Apparently HP said that they had unintentionally revoked credentials on some versions of Mac drivers causing a temporary disruption for those customers. "We are working with Apple to restore the drivers, and in the meantime, we recommend users experiencing this problem to uninstall the HP driver and use the native AirPrint driver to print to their printer."  

I, personally, have never heard of a native AirPrint driver, and suspected that my printer is far too old anyway for that advice to be applicable.

A few people had managed to resolve the issue, but they all had varying and different solutions as how to do it. However, why should computer owners have to correct a problem that had inadvertently been imposed on them - why couldn't HP or Apple resolve the issue? 

In the end our eldest son came to our rescue. We shared screens and after 30 minutes with plenty of new downloading etc the problem was finely resolved. What a relief, that's one less thing to worry about.

Friday 6 November 2020

The Day Before Our Second Lockdown

The end of October was wet and windy - but even so the Autumn colours persevered and hung on. Currently the November weather is glorious with wall to wall sunshine all day long. To make the most of it we packed a picnic and drove across the R. Severn and into the forest of Dean. An ancient forest used by the late Anglo Saxon kings, and after 1066, by the Normans, as their personal hunting ground.

Making our way to the edge of the forest and close to where the English/Welsh border meets, we walked up to what is called Symonds Yat Rock - well known for its far reaching views across the Wye Valley.

In the 18th century a boat tour down the Wye was a fashionable alternative to the European Grand Tour. 
Tourist alighted from their boats below Colwell Rocks (seen top right), now an important nesting site for Peregrine Falcons. The lady's wearing typically long dresses of the day, and the men in suits would then tackle the steep climb up to Symonds Yat Rock "
where a view of great grandeur displayed itself".
The river resembles a giant snake as it loops around the far end of Symonds Yat Rock. However, Its scenic journey now begins to change from pastoral to more residential as It flows through several tiny hamlets and along the side of the romantic remains of Tintern Abbey. 
The rivers long journey from Wales is now almost complete once it arrives in the ancient town of Chepstow. In Chepstow it will join the mighty R. Severn's estuary flowing out into the Bristol Channel and then into the Atlantic Ocean. 

It was a perfect day - not a cloud in sight,

if only every day resembled this, 
but would we still appreciate perfect days such as this, if they were?

The shocking pink berries are those of the Euonymus europaeus - European spindle tree. It inhabits the edges of forests, hedges and slopes, and tends to thrive best on nutrient rich, chalky and salt-poor soils.
P.S Our very late Indian Summer is still here, and long may it continue.

Monday 2 November 2020


In my kitchen I always have a bottle of Worcester Sauce. It is such a useful condiment that enhances the taste of many simple dishes. I sprinkle it on scrambled eggs, cheese on toast and use it to add extra flavour to soups and casserole dishes. A glass of plain tomato juice with a few drops of the sauce gives it much more depth of flavour.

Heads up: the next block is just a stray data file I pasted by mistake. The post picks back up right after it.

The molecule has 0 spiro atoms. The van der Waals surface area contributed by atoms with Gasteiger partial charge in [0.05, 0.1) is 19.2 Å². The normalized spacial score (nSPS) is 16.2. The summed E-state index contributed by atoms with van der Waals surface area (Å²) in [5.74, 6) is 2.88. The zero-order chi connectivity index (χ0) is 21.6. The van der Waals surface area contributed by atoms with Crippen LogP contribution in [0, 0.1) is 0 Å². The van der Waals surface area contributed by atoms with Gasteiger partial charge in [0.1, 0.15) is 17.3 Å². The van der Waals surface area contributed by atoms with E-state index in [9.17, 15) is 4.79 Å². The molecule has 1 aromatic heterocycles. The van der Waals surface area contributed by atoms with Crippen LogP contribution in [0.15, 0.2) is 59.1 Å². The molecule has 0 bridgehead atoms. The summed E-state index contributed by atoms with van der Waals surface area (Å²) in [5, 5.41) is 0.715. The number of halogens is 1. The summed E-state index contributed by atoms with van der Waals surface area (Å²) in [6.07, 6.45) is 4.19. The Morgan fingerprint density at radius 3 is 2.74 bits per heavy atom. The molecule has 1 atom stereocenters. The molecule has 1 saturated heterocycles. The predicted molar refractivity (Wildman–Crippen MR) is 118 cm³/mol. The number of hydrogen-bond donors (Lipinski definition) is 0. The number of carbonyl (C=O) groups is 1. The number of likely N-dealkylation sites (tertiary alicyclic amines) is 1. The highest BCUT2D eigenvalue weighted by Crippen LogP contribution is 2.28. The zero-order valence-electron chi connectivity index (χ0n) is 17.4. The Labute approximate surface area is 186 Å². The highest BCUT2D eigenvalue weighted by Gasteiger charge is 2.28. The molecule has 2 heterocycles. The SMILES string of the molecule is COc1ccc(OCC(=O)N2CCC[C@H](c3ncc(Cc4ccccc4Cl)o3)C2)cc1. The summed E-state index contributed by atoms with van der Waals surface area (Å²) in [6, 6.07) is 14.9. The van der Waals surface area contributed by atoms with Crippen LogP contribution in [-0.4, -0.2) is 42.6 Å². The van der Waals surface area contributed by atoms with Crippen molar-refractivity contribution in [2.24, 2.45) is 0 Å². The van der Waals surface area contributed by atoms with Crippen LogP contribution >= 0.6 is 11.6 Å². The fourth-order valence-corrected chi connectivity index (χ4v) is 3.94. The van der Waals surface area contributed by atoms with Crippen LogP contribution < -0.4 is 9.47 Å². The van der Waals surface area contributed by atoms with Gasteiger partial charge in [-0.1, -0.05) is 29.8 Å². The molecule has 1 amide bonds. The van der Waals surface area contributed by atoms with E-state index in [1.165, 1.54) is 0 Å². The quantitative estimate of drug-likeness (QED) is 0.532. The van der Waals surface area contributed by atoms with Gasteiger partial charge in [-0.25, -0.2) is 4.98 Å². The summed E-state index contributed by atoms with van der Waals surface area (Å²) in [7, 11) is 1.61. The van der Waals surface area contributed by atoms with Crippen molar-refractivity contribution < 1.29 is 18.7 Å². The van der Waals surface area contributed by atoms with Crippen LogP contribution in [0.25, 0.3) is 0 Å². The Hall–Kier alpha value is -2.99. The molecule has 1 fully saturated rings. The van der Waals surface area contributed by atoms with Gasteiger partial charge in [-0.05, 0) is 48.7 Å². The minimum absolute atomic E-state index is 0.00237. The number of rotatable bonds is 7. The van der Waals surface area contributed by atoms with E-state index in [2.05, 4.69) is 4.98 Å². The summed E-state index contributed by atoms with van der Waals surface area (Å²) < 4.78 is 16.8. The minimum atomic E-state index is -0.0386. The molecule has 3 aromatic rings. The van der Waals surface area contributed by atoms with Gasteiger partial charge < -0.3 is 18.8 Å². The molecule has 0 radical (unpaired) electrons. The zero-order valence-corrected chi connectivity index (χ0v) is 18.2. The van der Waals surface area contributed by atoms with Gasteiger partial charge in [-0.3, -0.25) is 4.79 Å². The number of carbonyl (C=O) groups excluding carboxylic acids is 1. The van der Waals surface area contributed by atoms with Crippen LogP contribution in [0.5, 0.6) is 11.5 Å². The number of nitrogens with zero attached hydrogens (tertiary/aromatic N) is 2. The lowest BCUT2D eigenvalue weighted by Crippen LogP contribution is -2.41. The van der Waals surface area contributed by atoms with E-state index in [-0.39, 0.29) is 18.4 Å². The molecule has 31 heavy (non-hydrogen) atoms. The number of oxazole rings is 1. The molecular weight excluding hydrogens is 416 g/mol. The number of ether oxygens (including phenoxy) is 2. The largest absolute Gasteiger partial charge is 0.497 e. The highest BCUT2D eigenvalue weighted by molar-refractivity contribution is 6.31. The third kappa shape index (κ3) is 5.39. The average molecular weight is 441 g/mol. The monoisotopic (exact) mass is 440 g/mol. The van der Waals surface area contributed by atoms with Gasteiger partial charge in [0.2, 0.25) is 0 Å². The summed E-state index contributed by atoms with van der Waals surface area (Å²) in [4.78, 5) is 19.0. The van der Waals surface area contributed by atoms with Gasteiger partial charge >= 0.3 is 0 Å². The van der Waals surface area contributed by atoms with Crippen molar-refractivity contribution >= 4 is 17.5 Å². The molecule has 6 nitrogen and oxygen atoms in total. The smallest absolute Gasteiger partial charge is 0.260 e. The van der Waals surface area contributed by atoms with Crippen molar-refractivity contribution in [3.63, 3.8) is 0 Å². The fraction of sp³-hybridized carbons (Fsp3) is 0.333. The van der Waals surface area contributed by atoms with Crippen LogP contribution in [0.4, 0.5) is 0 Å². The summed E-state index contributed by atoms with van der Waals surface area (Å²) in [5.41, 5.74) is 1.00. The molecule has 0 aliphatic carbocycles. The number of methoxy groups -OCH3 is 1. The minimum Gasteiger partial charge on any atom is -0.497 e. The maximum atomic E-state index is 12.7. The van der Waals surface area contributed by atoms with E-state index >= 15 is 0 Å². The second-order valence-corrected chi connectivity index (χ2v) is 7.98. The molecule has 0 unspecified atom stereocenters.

It is one of the constituents of a Bloody Mary (cocktail) famously invented at Harry's Bar, Paris, during the 1930s, but do you know the sauces background?
The city of Worcester, where it was conceived, is a short drive from where I live. It was produced by two local chemists, John Weeley Lea and William Perrins, who first put it on sale in their shop in 1837. Almost 200 years later, Worcester, is where it is still produced, but the origin of the recipe remains a mystery. The story goes that Lord Sandy, a local aristocrat, who had been Governor of Bengal, visited John and William's chemist shop and asked them to make the sauce from a recipe that he had found in India. The two chemists decided to make an extra couple of bottles for themselves but neither of them liked the concoction and discarded the bottles to their cellar. A couple of years later they rediscovered the bottles, tasted them, and found the sauce to be very tasty and very much to their liking.
Although the ingredients are listed on the bottle, the exact recipe has never been fully revealed, and still remains a closely guarded secret.
Without any advertising the sauce quickly became very popular, and was soon a coveted item in many European kitchens.
In 1839, John Duncan, a New York entrepreneur, ordered a small quantity of the sauce. Within a couple of years he was importing large shipments of it in order to keep up with the demand. Today Lea & Perrins is the oldest commercially bottled condiment in the U.S.A.
Cebollas encurtidas 
Pickled Onions
These pickled onions are a condiment that is used in Mexico and Ecuador. They take no more than five minutes to make and taste delicious. They are the perfect addition to have with your Tacos, quesadillas, burritos, enchiladas, and fajitas. But they also make a tasty topping on a Greek or Caesar salad, a curry, a tagine, or added to your chosen filling in a baguette, or sandwich etc.
All you need are two ingredients - a fresh lime and a small red onion.
Slice the onion very thinly, then squeeze all of the lime juice over it, and leave to macerate over night. The onions turn a beautiful shade of cerise and completely loose their acrid bite. Very simple, easy, and tasty.
 Lea & Perrins posters via Wiki